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Divest Now

What you can do in LA to change the regime in Teheran


by Rob Eshman

July 21, 2009 | 6:17 pm

I’ve been incredibly frustrated reading about the turmoil in Iran and feeling that all I can really do about it is watch more Anderson Cooper.

President Barack Obama himself had a hard time calibrating his response to the uprising following June’s rigged election returns, which allowed President Mahmoud Ahmadinejad to retain power. If Obama had shown too much support for the millions of protesters who took to the streets, they would have been derided as American stooges. If he showed too little, they would feel abandoned in their struggle for civil and human rights.

So if the President didn’t quite know how to help, how is John Q. American supposed to know?

Well, now we have our chance.

On Tuesday, July 21, the Los Angeles County Board of Supervisors voted to urge the county $9-billion pension fund to divest any assets or funds from companies doing business in Iran. The recommendation is aimed solely at companies assisting the Islamic Republic’s energy sectors.

Direct investment in Iran is, of course, prohibited by Federal law. But the County recommendation, proposed by Supervisors Zev Yaroslavsky and Michael D. Antonovich, calls on the County to divest its funds from outside companies that aid and abet Iran’s economy.

About 50 people crowded into a hearing room to debate Resolution 4, “to send a five-signature letter to the CEO and Members of the Board of Investment of the Los Angeles County Employees Retirement Association (LACERA), requesting that LACERA divest from those companies that are liable to U.S. Government sanctions by virtue of their investments in the Iranian energy sector.”

Fifteen speakers representing synagogues, the young professional Iranian-Jewish group 30 Years After, AIPAC, the American Jewish Committee, The Jewish Federation of Greater Los Angeles and others presented the case for divestment.

“I am here today, urging the Los Angeles County Board of Supervisors and County Pension Board, on behalf of my organization and countless other citizens of Los Angeles, to divest from companies doing business with Iran,” said Michael Yadegaran of 30 Years After. “As you know, the Islamic Republic of Iran is responsible for some of the worst human rights abuses in the world. L.A. County’s divestment will send a powerful message to all corporations currently doing business with Iran and will make other corporations think twice before entering into new contracts with Iran.

“As Americans, we reap the benefits of freedom and democracy. It is time that we punish those who deprive their citizens of basic human rights,” Yadegaran said.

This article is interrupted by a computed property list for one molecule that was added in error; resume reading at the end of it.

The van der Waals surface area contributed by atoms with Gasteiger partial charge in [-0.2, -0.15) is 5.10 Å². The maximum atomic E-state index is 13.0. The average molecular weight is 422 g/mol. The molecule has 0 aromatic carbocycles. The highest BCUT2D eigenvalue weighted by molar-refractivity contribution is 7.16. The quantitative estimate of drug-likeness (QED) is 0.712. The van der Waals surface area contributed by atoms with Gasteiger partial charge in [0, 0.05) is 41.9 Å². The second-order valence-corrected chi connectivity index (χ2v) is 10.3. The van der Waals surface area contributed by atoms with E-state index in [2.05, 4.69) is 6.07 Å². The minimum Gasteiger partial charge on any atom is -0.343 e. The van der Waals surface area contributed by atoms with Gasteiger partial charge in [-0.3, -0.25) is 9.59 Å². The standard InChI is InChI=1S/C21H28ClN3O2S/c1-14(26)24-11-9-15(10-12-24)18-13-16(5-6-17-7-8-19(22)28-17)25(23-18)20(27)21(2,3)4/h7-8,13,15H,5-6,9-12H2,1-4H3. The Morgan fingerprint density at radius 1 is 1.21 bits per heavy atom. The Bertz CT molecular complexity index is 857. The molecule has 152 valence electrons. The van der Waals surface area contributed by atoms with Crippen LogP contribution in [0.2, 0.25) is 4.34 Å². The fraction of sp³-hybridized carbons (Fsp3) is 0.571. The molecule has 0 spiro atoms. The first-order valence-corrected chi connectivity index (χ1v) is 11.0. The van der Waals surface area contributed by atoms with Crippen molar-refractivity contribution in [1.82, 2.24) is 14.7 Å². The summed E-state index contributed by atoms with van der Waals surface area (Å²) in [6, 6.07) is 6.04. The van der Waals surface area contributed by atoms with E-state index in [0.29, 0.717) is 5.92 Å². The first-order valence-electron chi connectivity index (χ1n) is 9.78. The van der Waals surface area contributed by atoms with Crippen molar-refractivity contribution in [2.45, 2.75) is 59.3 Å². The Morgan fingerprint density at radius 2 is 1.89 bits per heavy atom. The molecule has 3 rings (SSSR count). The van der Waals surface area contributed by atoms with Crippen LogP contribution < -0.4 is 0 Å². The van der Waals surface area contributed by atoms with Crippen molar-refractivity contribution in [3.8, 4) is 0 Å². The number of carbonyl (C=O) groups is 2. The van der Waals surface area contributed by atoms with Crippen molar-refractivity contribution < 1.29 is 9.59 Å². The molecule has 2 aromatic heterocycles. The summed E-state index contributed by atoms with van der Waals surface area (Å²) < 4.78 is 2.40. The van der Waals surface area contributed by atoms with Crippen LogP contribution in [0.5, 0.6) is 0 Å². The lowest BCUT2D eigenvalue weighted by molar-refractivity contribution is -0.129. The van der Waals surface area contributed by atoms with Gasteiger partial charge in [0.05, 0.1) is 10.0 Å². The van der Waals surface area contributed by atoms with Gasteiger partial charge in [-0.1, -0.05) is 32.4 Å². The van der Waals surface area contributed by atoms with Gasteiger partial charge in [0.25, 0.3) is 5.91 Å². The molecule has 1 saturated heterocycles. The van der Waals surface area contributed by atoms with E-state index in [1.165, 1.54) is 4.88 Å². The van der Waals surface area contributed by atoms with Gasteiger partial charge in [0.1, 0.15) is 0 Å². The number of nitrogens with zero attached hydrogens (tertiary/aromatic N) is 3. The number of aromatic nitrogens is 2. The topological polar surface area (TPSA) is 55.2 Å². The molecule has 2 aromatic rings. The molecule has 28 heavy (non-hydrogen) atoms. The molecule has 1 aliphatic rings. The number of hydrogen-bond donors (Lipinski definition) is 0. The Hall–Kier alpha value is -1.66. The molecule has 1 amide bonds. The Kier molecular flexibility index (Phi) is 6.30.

The resolution passed with four votes: Supervisors Yaroslavsky, Antonovich, Don Knabe and Gloria Molina (Mark Ridley-Thomas was not present for the vote).

LACERA’s investment board will take up the resolution at its next meeting, which at press time had not been scheduled. But organizers point out that the resolution is non-binding, and the board is composed of appointed officials whose sole duty is to maximize the return on the pension fund’s investment. While some of the five-member board are known to be sympathetic to divestment, others are more of a question mark.

“I wouldn’t call this a done deal at the Investment Board,” said one organizer. “We will still have to explain the need for this, and political arguments don’t resonate to a pension fund.”

Proponents of the measure can and do argue that Iran’s tottering regime makes investments in companies that do business with Iran too risky for the public good. Right now companies like Nokia, which provided the hi-tech infrastructure that allowed Iran’s mullahs to dig into computer and phone records to root out dissidents, are facing worldwide public backlash. Who needs that headache?

But if the investment board takes a slightly more long-term view, they would have to wonder how well any of their investments would do in a world destabilized by a nuclear-armed Iran.

That’s why there isn’t a sane country in the world that wants Iran to have nuclear weapons. Israel and the Jews may have the most immediate stake in this — considering Ahmadinejad’s promise to destroy the Jewish state — but there is international consensus that an Iranian bomb would lead to a Middle East nuclear arms race, threaten the world oil supply, increase the risks of nuclear terrorism and blackmail, and make the current corrupt regime there even stronger. In a world where the current regime in Iran has the bomb, any Investment Board better be selling short.

Divestment and sanctions offer an effective tool in pressuring the regime in Iran toward collapse, or at least convince it to stop its rapid march toward developing nuclear weapons.

That’s the real reason for divestment, and it makes sense enough that there need be no others.

“Sanctions are a necessary prelude to a peaceful option,” Gidi Grinstein, who runs the Re’ut Institute in Israel, wrote me via e-mail. “Hence, divestment as part of a package of sanctions may not be successful on its own in stopping the nuclear project, but compounded with the two other legs of a credible and viable military option and a political package, it may work. An effective outcome is not guaranteed, but decisive action here is very important.”

Want to help make a difference in Iran? Write a thoughtful letter supporting divestment to:

William R. Pryor, Chairman, LACERA, P.O. Box 7060, Pasadena, CA, 91109-7060.

That’s our chance, and we had better take it.

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